Wednesday, February 9, 2011

Small audience, big reaction

About two dozen folks were on hand on Monday, Feb. 7 for a screening of 'The Beloved Rogue' (1927) at the Palace Theatre in Manchester, N.H. Considering that the theater seats nearly 900, it might have seemed kinda empty, but for some reason it wasn't. (Maybe it was because everyone sat close together in the middle of the orchestra section.) Because any kind of an audience is essential to the silent film experience, I put the best spin on it I could: "Okay, so there are only 20 people here. That's 10 times better than two!"

I'd never played for 'The Beloved Rogue' before and was pleased to find out it's a true crowd-pleaser, with a lot of fun scenes that still hold up well today. Leading man John Barrymore, already by then known as "The Great Profile," was confident enough to indulge in mocking his own image, making his first appearance disfigured by an over-sized icicle hanging from his nose.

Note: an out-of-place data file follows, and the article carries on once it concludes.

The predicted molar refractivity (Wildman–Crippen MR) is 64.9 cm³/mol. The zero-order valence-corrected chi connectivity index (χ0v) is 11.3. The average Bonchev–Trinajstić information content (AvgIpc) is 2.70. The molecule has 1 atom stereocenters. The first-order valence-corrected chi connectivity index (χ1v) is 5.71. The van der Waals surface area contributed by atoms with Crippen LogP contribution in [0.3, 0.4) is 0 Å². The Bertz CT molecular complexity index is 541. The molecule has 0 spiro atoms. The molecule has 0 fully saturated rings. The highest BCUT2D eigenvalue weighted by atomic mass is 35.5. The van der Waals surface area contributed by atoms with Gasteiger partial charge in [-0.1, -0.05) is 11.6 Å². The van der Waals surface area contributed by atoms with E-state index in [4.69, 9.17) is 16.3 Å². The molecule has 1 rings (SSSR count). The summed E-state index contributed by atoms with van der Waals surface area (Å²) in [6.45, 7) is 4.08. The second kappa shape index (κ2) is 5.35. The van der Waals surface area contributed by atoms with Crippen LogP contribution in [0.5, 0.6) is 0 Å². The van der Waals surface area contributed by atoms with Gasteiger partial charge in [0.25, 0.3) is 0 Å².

Shortly after, he topped that by allowing himself to be transformed into a full-on clown. My colleague Dave Stevenson, on hand for this one, felt that Barrymore's clown make-up was a dead ringer for that used by W.C. Fields, so he's wondering if Fields was on the set when that sequence was shot. Interesting.

Well, for the score, I had very little time to prepare anything elaborate, and I'd only watched the film once before, about a year ago, in deciding to program it. The day before the screening, I breezed through it again, mostly at fast forward speed, to remind myself of the overall shape of the picture. But that was it for prep.

I DID have a couple of handy melodies on hand to use as leitmotifs—one built on a rising arpeggiated chord for Barrymore himself a la "Ein Heldenleben" of Strauss, and another raucous 6/8 jig-like figure for the "mayhem in the streets" sequences, and so things built pretty nicely just with these. The love scenes between Barrymore and costar Marceline Day went like a dream. Hey, sometimes it happens. Overall, the whole thing fell together in a way that was really quite satisfying, and got a lot of good questions and comments at the end.

Next up: two screenings of '7th Heaven' for Valentine's weekend and then a very crowded rest of February, with gigs in Kennebunk, Maine; Boston, Mass.; two in Manchester, and then it's out to the Kansas Silent Film Festival. Looking forward to it all!

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